Cook likens the experience to dreaming. “In a dream, you can run around without moving your physical legs. That dreaming and imagining creates brain signals that we can read,” he told The Guardian. “With what we want to do, you won’t need eyeballs to see, or ears to hear, or hands and feet. We can bypass all of that.”

EyeMynd’s system is non-invasive, meaning it wouldn’t require the user to undergo any sort of device implantation. Instead, they would wear a headset that includes EEG sensors to track their brainwaves.

Cook’s isn’t the only company exploring the use of brainwave-detecting external tech to make the VR experience feel more seamless. Boston-based startup Neurable, bioinformatics company EMOTIV, and social networking giant Facebook are all working on non-invasive devices that would allow users to navigate the virtual world through thought alone.

However, as Joy Lyons, chief technology officer of audio tech startup OSSIC, told Vice at the 2016 VRLA Summer Expo, the ideal hardware for creating a new reality isn’t an external headset, no matter how advanced. It’s “a chip in the brain.”

A World in Your Mind

Earlier this year, serial entrepreneur Elon Musk founded Neuralink, a company with the goal of developing cutting-edge technology that connects a person’s brain to the digital world through an array of implanted electrodes. Shortly before Musk’s announcement, Braintree founder Bryan Johnson announced a similar venture—that he is investing $100 million to unlock the power of the human brain and make our neural code programmable. Johnson’s company, Kernel, is working to create the world’s first neuroprosthesis

Musk himself has predicted that we’ll eventually be able to create computer simulations that are indistinguishable from reality, and if these brain interfaces come to fruition, they could act as the platform through which we experience those simulations, allowing us to not only see a realistic world but touch it and truly feel it.

The Evolution of Brain-Computer Interfaces [INFOGRAPHIC]
Click to View Full Infographic

In a detailed report announcing the launch of Neuralink, Tim Urban described the potential impact of this proposed tech on our understanding of reality. Instead of relying on external hardware like goggles, gloves, and headphones to trick our senses into believing that what we encounter in the virtual world is real, we could program realities that trigger the same parts of our brains that would be engaged if the experiences actually were real.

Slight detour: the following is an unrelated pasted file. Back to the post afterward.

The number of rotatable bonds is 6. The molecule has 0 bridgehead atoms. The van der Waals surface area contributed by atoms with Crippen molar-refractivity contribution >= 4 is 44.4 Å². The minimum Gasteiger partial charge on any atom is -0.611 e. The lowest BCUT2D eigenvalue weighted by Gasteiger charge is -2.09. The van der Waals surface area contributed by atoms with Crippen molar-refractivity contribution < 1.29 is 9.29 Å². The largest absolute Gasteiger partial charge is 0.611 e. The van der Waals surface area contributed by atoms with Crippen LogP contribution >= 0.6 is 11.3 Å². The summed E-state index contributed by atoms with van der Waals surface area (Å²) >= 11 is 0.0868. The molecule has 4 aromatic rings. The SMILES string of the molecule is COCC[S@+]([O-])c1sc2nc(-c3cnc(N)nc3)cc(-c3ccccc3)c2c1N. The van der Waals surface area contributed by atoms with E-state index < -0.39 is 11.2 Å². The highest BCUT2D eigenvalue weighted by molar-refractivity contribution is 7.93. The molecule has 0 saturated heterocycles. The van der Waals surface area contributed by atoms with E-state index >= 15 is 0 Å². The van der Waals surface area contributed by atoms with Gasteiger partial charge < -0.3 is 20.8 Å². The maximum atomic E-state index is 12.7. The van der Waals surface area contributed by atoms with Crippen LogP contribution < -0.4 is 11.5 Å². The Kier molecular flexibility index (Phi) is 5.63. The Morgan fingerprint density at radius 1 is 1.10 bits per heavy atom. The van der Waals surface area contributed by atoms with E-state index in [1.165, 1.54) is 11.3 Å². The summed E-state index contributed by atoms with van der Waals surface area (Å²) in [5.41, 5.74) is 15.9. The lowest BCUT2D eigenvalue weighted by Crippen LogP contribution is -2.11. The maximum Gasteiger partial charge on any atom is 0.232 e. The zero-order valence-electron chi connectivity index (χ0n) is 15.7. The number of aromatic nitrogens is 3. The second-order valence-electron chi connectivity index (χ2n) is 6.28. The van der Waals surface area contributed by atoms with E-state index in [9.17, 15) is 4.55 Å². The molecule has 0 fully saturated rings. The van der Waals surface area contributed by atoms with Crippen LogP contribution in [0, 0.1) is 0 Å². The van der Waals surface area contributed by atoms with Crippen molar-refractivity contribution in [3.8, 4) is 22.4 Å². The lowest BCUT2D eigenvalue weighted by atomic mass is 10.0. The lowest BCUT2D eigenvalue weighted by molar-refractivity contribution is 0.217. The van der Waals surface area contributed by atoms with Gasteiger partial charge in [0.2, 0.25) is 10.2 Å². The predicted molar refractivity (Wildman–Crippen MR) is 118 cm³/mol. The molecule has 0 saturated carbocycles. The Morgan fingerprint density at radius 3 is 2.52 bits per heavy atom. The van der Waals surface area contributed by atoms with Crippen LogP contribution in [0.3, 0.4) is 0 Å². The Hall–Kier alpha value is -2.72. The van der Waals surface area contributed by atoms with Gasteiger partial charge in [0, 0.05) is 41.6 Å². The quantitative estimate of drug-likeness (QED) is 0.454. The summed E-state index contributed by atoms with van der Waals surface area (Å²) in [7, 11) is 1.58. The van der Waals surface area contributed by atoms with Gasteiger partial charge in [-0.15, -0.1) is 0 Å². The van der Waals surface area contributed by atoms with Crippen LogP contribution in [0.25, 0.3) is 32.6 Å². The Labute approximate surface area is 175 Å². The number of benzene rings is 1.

“There would be no more need for screens of course — because you could just make a virtual screen appear in your visual cortex. Or jump into a VR movie with all your senses,” asserted Urban. “You’ll be able to actually experience almost anything for free.”

The same part of your brain that is stimulated when you taste pizza could be triggered to engage when you bite into a slice in this new reality, and the same part that lets you smell the ocean air in reality could  be simulated and provide that feeling while standing on the shore of a virtual Atlantic ocean.

The difference between the real world and the virtual one would be undetectable. For all intents and purposes, a difference would not exist.

Figuring out the tech to actually make this happen won’t be easy, and overcoming the non-tech related obstacles will present an additional challenge (such as developing a comprehensive map of the human brain and all our neurons). Elective brain surgery is an extremely controversial subject, and past experiments haven’t yielded such promising results. Neuralink and like-minded companies will need to engage in years of research before their devices will be ready for human implantation, and even then, they’ll have regulatory hurdles to overcome.

Still, BCI research is progressing rapidly, so while a system of electrodes that can effectively project an entirely new world directly into our brains might seem like a sci-fi pipe dream, it really shouldn’t. After all, just two decades ago, the virtual reality experience delivered today by the Rift felt woefully out of reach, and now, anyone with $600 can bring it home with them (and the price is dropping at a remarkable rate).

As Cook told The Guardian, we aren’t as far as we may think from the day when navigating virtual worlds using just our thoughts is the norm: “Ten years from now, this will seem obvious.”